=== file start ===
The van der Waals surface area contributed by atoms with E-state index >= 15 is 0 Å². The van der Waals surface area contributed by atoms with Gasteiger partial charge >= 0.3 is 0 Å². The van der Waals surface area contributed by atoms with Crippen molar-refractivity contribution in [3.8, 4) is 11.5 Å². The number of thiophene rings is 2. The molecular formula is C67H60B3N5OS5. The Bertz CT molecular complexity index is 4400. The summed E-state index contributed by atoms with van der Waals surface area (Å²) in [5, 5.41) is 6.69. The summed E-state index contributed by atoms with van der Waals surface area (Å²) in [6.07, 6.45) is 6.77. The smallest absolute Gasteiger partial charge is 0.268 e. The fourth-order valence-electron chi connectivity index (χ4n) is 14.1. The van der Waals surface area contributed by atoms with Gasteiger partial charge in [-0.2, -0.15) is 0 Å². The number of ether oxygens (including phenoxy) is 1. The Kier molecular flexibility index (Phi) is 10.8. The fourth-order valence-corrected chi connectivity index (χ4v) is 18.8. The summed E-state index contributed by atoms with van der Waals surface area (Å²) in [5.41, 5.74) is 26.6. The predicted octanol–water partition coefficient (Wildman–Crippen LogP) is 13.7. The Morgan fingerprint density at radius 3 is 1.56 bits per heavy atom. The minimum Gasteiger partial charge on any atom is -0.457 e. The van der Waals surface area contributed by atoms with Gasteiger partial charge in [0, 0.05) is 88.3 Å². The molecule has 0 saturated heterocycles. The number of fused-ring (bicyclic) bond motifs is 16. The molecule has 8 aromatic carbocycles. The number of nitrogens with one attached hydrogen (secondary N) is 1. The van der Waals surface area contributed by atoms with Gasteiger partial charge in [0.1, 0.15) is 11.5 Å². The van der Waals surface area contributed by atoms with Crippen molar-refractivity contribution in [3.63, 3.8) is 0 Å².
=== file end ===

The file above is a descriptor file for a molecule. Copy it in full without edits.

The van der Waals surface area contributed by atoms with E-state index >= 15 is 0 Å². The van der Waals surface area contributed by atoms with Gasteiger partial charge >= 0.3 is 0 Å². The van der Waals surface area contributed by atoms with Crippen molar-refractivity contribution in [3.8, 4) is 11.5 Å². The number of thiophene rings is 2. The molecular formula is C67H60B3N5OS5. The Bertz CT molecular complexity index is 4400. The summed E-state index contributed by atoms with van der Waals surface area (Å²) in [5, 5.41) is 6.69. The summed E-state index contributed by atoms with van der Waals surface area (Å²) in [6.07, 6.45) is 6.77. The smallest absolute Gasteiger partial charge is 0.268 e. The fourth-order valence-electron chi connectivity index (χ4n) is 14.1. The van der Waals surface area contributed by atoms with Gasteiger partial charge in [-0.2, -0.15) is 0 Å². The number of ether oxygens (including phenoxy) is 1. The Kier molecular flexibility index (Phi) is 10.8. The fourth-order valence-corrected chi connectivity index (χ4v) is 18.8. The summed E-state index contributed by atoms with van der Waals surface area (Å²) in [5.41, 5.74) is 26.6. The predicted octanol–water partition coefficient (Wildman–Crippen LogP) is 13.7. The Morgan fingerprint density at radius 3 is 1.56 bits per heavy atom. The minimum Gasteiger partial charge on any atom is -0.457 e. The van der Waals surface area contributed by atoms with Gasteiger partial charge in [0, 0.05) is 88.3 Å². The molecule has 0 saturated heterocycles. The number of fused-ring (bicyclic) bond motifs is 16. The molecule has 8 aromatic carbocycles. The number of nitrogens with one attached hydrogen (secondary N) is 1. The van der Waals surface area contributed by atoms with Gasteiger partial charge in [0.1, 0.15) is 11.5 Å². The van der Waals surface area contributed by atoms with Crippen molar-refractivity contribution in [3.63, 3.8) is 0 Å².